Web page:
"Rather than accept the will of the people you now want to deprive the people of their right to vote."Where did I say I didn't accept the "will of the people"? Of course I accept the "will of the people." That's the whole problem.
One of the provisions of the Wisconsin constitution reads, "Laws may be enacted excluding from the right of suffrage persons adjudged by a court to be incompetent or partially incompetent."
All we need to do is adjust the definition of incompetence somewhat. And even then, we don't have to adjust it all that much, because such persons would be excluded from voting based on a showing of mere partial incompetence.
It needs only be adjusted enough to exclude, for example, persons who actually believe that Charlie Sykes is telling the truth. Because if you don't have the wherewithall to make that simple determination, then you're practically within the purview of the legal definition of competence as it stands, which refers to the ability to tell right from wrong.
Determinations of incompetence, in the legal sense, seek to adduce some degree of mental infirmity or incapacity. Years ago I helped a friend of mine coach a hockey team of so-called incompetents. They were a bunch of young men with Down Syndrome and other forms of what we used to call mental retardation. Incompetent? I think not. For one thing, they were about the sunniest, most carefree gang of human beings you ever met. Until they got on the ice, when they became as like one of those multi-elbowed subcontinental deities but with the head of Gordie Howe.
I can't say whether they knew the difference between right and wrong, according to the legal sense of competence, but they knew the difference between hockey and not-hockey. And for Canadians at least, that's far more important.
For plenty of Wisconsinites, too. The laws of statistics dictate that of the 100% of attendees at Milwaukee Admirals or Wisconsin Badgers games, only 19% of them voted on April 1. Less if they drove up from Illinois, where they're forced to endure the Chicago Blackhawks.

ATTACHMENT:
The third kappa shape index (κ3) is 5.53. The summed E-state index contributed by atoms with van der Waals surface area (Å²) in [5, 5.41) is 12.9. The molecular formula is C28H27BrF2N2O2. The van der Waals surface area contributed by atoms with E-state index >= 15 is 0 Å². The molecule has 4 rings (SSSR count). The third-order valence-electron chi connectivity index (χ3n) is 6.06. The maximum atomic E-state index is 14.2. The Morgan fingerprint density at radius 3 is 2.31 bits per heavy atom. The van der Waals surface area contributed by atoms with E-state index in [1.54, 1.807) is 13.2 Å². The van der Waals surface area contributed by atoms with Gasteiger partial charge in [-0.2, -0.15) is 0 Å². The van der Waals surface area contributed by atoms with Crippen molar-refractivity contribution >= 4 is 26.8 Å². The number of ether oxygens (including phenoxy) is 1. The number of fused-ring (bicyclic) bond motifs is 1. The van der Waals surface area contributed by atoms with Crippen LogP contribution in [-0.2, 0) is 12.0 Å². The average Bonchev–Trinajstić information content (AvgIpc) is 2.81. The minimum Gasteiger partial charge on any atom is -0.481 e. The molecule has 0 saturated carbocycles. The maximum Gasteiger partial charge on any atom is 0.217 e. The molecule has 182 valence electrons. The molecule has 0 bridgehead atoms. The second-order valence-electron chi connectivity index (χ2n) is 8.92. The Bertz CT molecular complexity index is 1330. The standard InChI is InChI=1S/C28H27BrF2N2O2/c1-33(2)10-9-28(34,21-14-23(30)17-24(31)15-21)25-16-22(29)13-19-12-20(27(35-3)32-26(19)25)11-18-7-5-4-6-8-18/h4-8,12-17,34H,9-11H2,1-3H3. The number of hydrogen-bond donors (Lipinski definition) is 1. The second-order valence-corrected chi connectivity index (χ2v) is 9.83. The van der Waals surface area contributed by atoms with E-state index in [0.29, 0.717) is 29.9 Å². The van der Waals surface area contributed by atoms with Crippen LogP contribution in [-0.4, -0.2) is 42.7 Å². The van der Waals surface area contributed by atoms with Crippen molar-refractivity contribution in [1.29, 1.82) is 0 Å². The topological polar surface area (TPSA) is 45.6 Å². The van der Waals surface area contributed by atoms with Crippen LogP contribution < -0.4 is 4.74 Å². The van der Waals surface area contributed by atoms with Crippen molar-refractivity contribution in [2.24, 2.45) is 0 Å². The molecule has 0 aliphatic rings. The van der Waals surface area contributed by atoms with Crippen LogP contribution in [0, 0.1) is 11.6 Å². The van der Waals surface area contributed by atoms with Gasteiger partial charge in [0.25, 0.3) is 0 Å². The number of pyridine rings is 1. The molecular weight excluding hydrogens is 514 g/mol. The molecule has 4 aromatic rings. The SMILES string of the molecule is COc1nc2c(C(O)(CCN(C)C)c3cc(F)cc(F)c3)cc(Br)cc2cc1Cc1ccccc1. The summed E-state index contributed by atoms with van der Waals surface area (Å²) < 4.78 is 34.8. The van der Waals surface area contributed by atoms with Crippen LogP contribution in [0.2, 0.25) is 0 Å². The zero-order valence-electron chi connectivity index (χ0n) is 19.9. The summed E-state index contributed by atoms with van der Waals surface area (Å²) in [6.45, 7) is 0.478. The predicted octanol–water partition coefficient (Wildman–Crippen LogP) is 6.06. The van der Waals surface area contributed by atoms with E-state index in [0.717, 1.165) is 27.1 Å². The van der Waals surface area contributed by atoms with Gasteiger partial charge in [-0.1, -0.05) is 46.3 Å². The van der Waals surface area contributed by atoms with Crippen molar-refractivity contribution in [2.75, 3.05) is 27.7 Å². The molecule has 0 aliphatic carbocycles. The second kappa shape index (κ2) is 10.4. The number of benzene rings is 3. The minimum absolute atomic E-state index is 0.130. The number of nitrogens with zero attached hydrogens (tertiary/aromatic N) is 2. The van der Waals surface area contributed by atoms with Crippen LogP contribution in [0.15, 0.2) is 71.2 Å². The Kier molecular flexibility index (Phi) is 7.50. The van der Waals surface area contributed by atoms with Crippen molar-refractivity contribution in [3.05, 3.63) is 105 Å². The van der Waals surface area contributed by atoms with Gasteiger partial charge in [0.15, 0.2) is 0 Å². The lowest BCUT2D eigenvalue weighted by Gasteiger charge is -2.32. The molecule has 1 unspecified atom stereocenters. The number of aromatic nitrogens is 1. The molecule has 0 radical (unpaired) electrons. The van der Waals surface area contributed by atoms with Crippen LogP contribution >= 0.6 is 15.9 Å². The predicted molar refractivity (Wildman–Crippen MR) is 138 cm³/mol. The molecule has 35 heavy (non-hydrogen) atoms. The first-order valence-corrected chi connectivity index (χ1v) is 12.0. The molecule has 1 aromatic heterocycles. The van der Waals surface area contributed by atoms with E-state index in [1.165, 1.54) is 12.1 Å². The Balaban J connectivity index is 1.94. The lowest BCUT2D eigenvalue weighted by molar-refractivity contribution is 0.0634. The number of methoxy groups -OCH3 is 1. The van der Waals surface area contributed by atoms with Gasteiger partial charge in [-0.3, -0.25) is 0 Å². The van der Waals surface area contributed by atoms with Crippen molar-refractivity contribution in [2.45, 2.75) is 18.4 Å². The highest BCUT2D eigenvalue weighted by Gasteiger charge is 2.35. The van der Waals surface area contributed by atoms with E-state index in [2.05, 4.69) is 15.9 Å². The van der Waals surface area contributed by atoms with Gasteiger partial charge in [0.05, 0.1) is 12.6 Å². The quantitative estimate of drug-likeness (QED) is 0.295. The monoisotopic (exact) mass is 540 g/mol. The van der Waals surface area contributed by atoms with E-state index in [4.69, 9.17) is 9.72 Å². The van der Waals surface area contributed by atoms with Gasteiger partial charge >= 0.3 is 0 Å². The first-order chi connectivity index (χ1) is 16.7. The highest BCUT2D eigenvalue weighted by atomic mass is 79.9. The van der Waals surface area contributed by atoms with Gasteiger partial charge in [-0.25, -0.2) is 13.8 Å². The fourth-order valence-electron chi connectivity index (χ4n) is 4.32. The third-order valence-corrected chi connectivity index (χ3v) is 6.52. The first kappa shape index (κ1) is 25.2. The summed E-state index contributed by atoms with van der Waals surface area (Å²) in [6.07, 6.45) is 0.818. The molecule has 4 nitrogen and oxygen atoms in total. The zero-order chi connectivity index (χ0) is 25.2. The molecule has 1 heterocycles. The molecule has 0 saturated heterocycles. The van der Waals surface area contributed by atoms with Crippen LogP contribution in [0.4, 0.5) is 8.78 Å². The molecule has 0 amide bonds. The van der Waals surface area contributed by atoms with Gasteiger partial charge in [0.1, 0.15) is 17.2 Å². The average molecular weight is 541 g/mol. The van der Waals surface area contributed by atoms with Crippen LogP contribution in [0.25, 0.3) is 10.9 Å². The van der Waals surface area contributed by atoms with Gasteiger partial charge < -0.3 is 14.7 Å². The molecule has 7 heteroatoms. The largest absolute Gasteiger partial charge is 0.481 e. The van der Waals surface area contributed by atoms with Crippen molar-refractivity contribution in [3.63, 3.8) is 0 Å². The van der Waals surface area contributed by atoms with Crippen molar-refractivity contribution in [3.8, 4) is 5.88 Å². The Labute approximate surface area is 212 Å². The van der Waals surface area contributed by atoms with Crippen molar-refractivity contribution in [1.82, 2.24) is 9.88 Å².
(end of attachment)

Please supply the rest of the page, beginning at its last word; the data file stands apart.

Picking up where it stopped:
Besides, you want incompetent? Check out this column by another of Milwaukee's medium wave chuckleheads:
Butler, a former public defender, is such an extremist on the rights of criminals that he has been dubbed "Loophole Louie" in reference to his willingness to overturn convictions.Mark Belling should be excluded from suffrage on the strength of that slice of rampantly fallacious idiocy alone. And anybody who reads that while nodding blithely in agreement clearly doesn't know the difference between right and wrong either. That's incompetence.
What's that you say? The legal definition of competence embodying the ability to distinguish between right and wrong is a reference to morality and not the competence to make factual determinations? Well, sorry about your luck, but you're probably the same people who criticized a Butler teevee ad depicting Justice Butler as "doing what's right," so you can't have it both ways. Furthermore, the objections to that ad were misplaced as a matter of the philosophy of law, but that's a subject for another day and another post.
Moreover, how does one get to portray as an indication of the "will of the people" only 19% of them bothering to exercise their right to suffrage? It seems to me that the "will of the people" is better expressed by the 81% who didn't vote because they didn't care, or didn't even know there was an election on April 1. If 81% of registered voters don't care enough to vote in the first place, then how could they possibly object to an effort to ensure only the best and smartest judges sit on the State's highest court of appeals?
Chances are good they wouldn't care about that either anyway.
Anonymous goes on, quoting the Gettysburg Address of all things, which was uttered by a U.S. president who represents near-anathema to proponents of so-called "States' rights," to jabber some nonsense about "liberals." Even as things stand, elections to the Wisconsin Supreme Court are supposed to be non-partisan. Last I checked, the Wisconsin Supreme Court Rules are part and parcel of the Wisconsin statutes, which are themselves a direct expression of the "will of the people," enacted as they are by the popularly elected legislature.
I regret to say that even anonymous her-/him-/itself would be swept within my proposed adjusted definition of competence, if not the existing one. This is the reason I moderate comments here, to generously protect persons adjudged to be embarrassing themselves publicly. But occasionally I slip up and let one through.